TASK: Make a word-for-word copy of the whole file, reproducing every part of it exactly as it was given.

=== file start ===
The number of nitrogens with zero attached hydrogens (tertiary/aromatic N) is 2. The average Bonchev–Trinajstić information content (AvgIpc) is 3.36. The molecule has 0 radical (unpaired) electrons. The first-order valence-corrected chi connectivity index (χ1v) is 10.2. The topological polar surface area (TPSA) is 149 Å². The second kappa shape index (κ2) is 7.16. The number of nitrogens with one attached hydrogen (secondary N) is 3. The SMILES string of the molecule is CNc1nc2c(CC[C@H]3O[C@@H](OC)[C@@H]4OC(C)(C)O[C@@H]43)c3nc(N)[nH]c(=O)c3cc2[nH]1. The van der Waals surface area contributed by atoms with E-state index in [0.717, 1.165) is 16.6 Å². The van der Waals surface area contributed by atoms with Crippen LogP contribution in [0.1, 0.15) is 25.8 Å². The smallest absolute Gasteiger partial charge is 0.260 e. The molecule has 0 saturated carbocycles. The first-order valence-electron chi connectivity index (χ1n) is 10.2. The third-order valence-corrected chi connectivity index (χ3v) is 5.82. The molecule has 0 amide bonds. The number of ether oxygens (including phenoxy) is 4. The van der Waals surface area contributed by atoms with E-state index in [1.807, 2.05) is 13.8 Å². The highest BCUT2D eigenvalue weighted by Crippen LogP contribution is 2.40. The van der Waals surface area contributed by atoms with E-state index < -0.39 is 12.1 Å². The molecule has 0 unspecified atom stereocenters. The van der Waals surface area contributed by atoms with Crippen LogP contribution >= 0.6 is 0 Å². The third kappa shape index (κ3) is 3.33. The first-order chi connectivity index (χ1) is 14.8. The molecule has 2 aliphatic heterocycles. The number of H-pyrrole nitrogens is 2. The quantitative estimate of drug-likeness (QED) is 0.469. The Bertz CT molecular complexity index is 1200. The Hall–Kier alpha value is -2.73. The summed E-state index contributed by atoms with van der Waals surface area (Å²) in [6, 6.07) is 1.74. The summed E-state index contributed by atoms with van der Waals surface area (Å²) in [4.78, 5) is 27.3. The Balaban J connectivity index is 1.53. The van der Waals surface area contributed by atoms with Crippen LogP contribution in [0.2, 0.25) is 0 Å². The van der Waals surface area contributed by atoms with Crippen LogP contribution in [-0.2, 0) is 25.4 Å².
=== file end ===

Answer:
The number of nitrogens with zero attached hydrogens (tertiary/aromatic N) is 2. The average Bonchev–Trinajstić information content (AvgIpc) is 3.36. The molecule has 0 radical (unpaired) electrons. The first-order valence-corrected chi connectivity index (χ1v) is 10.2. The topological polar surface area (TPSA) is 149 Å². The second kappa shape index (κ2) is 7.16. The number of nitrogens with one attached hydrogen (secondary N) is 3. The SMILES string of the molecule is CNc1nc2c(CC[C@H]3O[C@@H](OC)[C@@H]4OC(C)(C)O[C@@H]43)c3nc(N)[nH]c(=O)c3cc2[nH]1. The van der Waals surface area contributed by atoms with E-state index in [0.717, 1.165) is 16.6 Å². The van der Waals surface area contributed by atoms with Crippen LogP contribution in [0.1, 0.15) is 25.8 Å². The smallest absolute Gasteiger partial charge is 0.260 e. The molecule has 0 saturated carbocycles. The first-order valence-electron chi connectivity index (χ1n) is 10.2. The third-order valence-corrected chi connectivity index (χ3v) is 5.82. The molecule has 0 amide bonds. The number of ether oxygens (including phenoxy) is 4. The van der Waals surface area contributed by atoms with E-state index in [1.807, 2.05) is 13.8 Å². The highest BCUT2D eigenvalue weighted by Crippen LogP contribution is 2.40. The van der Waals surface area contributed by atoms with E-state index < -0.39 is 12.1 Å². The molecule has 0 unspecified atom stereocenters. The van der Waals surface area contributed by atoms with Crippen LogP contribution >= 0.6 is 0 Å². The third kappa shape index (κ3) is 3.33. The first-order chi connectivity index (χ1) is 14.8. The molecule has 2 aliphatic heterocycles. The number of H-pyrrole nitrogens is 2. The quantitative estimate of drug-likeness (QED) is 0.469. The Bertz CT molecular complexity index is 1200. The Hall–Kier alpha value is -2.73. The summed E-state index contributed by atoms with van der Waals surface area (Å²) in [6, 6.07) is 1.74. The summed E-state index contributed by atoms with van der Waals surface area (Å²) in [4.78, 5) is 27.3. The Balaban J connectivity index is 1.53. The van der Waals surface area contributed by atoms with Crippen LogP contribution in [0.2, 0.25) is 0 Å². The van der Waals surface area contributed by atoms with Crippen LogP contribution in [-0.2, 0) is 25.4 Å².